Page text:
What Is the Difference Between an Embryo and a Fetus?

Both embryo and fetus are terms used to describe the stages of a baby’s development during pregnancy. Gestational age or the length of time a person is pregnant is the main difference between an embryo and a fetus. This article will explain more about an embryo and a fetus.

Human embryo in the womb during pregnancy

Vladimir Zotov / Getty Images

What Is an Embryo? 

An embryo is the early stage of a baby’s development during pregnancy. The first stage is the fertilized egg (zygote). It divides to become a blastocyst and travels down the fallopian tube to the uterus, where it may implant to establish the pregnancy.

The developing baby is termed an embryo from week five until the end of the 10th week of pregnancy (counted from the last menstrual period).

What Is a Fetus? 

A fetus is the later stage of a baby’s development during pregnancy. From the end of week 10 until you give birth, the baby is called a fetus.

Embryonic Stage 

During the embryonic stage, important systems and organs begin to form. Cells multiply to create these systems. 

Major Milestones During the Embryonic Stage

From week five to week 10, your baby begins to develop the:

  • Brain 
  • Spine
  • Heart tissue
  • Fingers and toes
  • Lungs 
  • Inner ear 
  • Muscles for the mouth, nose, and eyes 

Fetal Stage 

During the fetal stage, the baby goes through rapid growth and change. The systems and organs that formed during the embryonic stage develop more. The fetus also begins to look more like a human.

Major Milestones During the Fetal Stage

During weeks 10 through 12, your baby begins to develop the: 

  • Eyelids 
  • Fingernails 
  • Cartilage 
  • Liver 
  • Genitals 
  • Urine in the kidneys 
  • Insulin in the pancreas

During weeks 13 through 28, your baby begins to develop: 

  • Skin
  • Hair 
  • Fat 
  • A more complete skeleton 
  • Blood cells in the bone marrow 
  • Taste buds 
  • Fingerprints and footprints 
  • Hearing 
  • Sucking reflex 
  • Nervous system 

During weeks 29 through 40, your baby begins to develop: 

  • More body fat 
  • Fully functional organs and systems 
  • Ability to store minerals in the body 
  • Ability to sense light changes 
  • Ability to turn into a head-down position to prepare for birth 

Embryo vs. Fetus: Which Stage Is More High-Risk?

The first trimester of your pregnancy (week one through week 12) is considered to be the most important for a baby’s development and is also the time when most miscarriages and problems happen. Many structural and birth defects can happen during the first trimester. This means that the embryonic stage is more high-risk.

What to Expect at Your First Prenatal Appointment

You should schedule the first prenatal appointment as soon as you learn that you are pregnant. During the first prenatal appointment, you will discuss your:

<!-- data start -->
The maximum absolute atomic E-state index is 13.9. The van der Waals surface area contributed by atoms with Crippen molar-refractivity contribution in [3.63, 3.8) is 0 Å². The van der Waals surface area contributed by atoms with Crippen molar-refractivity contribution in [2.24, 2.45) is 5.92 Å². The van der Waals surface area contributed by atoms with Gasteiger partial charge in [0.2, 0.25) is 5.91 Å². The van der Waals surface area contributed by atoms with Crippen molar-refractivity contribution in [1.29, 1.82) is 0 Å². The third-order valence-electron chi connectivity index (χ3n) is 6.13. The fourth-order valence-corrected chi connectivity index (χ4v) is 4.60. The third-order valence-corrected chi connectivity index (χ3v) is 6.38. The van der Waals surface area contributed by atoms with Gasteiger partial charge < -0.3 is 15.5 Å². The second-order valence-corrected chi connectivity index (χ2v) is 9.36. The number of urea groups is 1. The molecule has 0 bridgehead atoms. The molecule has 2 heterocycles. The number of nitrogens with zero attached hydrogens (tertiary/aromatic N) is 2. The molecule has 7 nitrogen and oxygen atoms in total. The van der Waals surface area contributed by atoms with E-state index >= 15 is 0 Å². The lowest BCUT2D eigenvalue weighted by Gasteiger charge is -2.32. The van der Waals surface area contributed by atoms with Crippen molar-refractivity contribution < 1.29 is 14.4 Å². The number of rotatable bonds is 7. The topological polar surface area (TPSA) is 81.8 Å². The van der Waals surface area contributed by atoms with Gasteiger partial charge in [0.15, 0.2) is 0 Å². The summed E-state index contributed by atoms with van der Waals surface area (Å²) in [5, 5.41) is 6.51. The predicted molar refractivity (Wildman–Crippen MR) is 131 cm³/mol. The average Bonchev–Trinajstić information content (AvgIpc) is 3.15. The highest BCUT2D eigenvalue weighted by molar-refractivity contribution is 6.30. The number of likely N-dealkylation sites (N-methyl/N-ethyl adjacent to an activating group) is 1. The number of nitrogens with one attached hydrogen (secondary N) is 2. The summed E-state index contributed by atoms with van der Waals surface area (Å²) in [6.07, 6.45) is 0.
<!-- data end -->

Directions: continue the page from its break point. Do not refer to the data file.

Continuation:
• Medical history
  • Any preexisting conditions 
  • Prescription and over-the-counter medications you are taking 
  • Lifestyle and diet changes 
  • Additional prenatal supplements or vitamins to take 
  • Due date 
  • Other questions about the pregnancy 

Your healthcare provider may do the following: 

  • Physical exam
  • Order laboratory tests to check for blood type, infections, and other conditions 
  • Order other blood and urine tests 
  • Order tests to check for genetic or inherited conditions 
  • Ultrasound scan using sound waves to check your baby, depending on how far along you are in the pregnancy 


An embryo and a fetus are different stages of your baby’s development during pregnancy. The embryonic stage happens first and lasts through week 10. The fetal stage comes next and lasts from the end of week 10 until you give birth.  

A Word From Verywell

Each stage of your baby’s development is important. This is why you should schedule a prenatal appointment with your healthcare provider as soon as possible. Talking to your healthcare provider and getting the right tests can help you have a healthier pregnancy. 

Frequently Asked Questions

  • Is an embryo a fertilized egg?

    An embryo grows from a fertilized egg. The egg has to be fertilized by sperm for a baby to develop.

  • What is the difference between an embryo and zygote?

    The zygote is the development stage before the embryo forms. A zygote is the fertilized egg.

  • What are the stages in pregnancy?

    In general, pregnancy is divided into three trimesters. The first trimester lasts from week one through week 12. The second trimester is week 13 through week 28. The third trimester is week 29 through 40.


    During each trimester, your body and the baby go through many changes. The first trimester allows your baby’s major organs to begin developing. The second trimester is a time of rapid growth and change for your baby.

    In the third trimester, your baby gains weight and their organs mature.

3 Sources
Verywell Health uses only high-quality sources, including peer-reviewed studies, to support the facts within our articles. Read our editorial process to learn more about how we fact-check and keep our content accurate, reliable, and trustworthy.
  1. Department of Health and Human Services Office on Women's Health. Stages of pregnancy.

  2. MedlinePlus. Fetal development.

  3. American College of Obstetricians and Gynecologists. Prenatal development: how your baby grows during pregnancy.

By Lana Bandoim
Lana Bandoim is a science writer and editor with more than a decade of experience covering complex health topics.